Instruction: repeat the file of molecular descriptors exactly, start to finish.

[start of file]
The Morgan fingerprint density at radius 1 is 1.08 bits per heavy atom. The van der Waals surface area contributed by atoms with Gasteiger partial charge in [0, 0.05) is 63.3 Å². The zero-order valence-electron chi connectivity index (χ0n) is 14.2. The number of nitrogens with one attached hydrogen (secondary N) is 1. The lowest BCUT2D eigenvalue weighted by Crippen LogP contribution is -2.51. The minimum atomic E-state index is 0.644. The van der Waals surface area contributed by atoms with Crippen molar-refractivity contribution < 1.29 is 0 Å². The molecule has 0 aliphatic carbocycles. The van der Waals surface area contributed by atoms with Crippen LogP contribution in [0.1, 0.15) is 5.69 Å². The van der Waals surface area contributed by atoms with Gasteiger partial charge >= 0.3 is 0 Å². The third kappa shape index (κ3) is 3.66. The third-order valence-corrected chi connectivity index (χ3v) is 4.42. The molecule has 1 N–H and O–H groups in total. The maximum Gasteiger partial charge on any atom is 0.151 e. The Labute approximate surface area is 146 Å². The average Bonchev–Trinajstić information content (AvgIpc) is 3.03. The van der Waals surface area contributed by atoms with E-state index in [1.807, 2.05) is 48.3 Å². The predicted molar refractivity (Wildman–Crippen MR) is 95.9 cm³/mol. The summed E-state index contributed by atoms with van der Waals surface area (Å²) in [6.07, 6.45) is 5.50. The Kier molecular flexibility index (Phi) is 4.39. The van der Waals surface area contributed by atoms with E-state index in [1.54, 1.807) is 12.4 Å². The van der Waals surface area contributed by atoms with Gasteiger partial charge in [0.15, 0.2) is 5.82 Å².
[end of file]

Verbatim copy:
The Morgan fingerprint density at radius 1 is 1.08 bits per heavy atom. The van der Waals surface area contributed by atoms with Gasteiger partial charge in [0, 0.05) is 63.3 Å². The zero-order valence-electron chi connectivity index (χ0n) is 14.2. The number of nitrogens with one attached hydrogen (secondary N) is 1. The lowest BCUT2D eigenvalue weighted by Crippen LogP contribution is -2.51. The minimum atomic E-state index is 0.644. The van der Waals surface area contributed by atoms with Crippen molar-refractivity contribution < 1.29 is 0 Å². The molecule has 0 aliphatic carbocycles. The van der Waals surface area contributed by atoms with Crippen LogP contribution in [0.1, 0.15) is 5.69 Å². The van der Waals surface area contributed by atoms with Gasteiger partial charge >= 0.3 is 0 Å². The third kappa shape index (κ3) is 3.66. The third-order valence-corrected chi connectivity index (χ3v) is 4.42. The molecule has 1 N–H and O–H groups in total. The maximum Gasteiger partial charge on any atom is 0.151 e. The Labute approximate surface area is 146 Å². The average Bonchev–Trinajstić information content (AvgIpc) is 3.03. The van der Waals surface area contributed by atoms with E-state index in [1.807, 2.05) is 48.3 Å². The predicted molar refractivity (Wildman–Crippen MR) is 95.9 cm³/mol. The summed E-state index contributed by atoms with van der Waals surface area (Å²) in [6.07, 6.45) is 5.50. The Kier molecular flexibility index (Phi) is 4.39. The van der Waals surface area contributed by atoms with E-state index in [1.54, 1.807) is 12.4 Å². The van der Waals surface area contributed by atoms with Gasteiger partial charge in [0.15, 0.2) is 5.82 Å².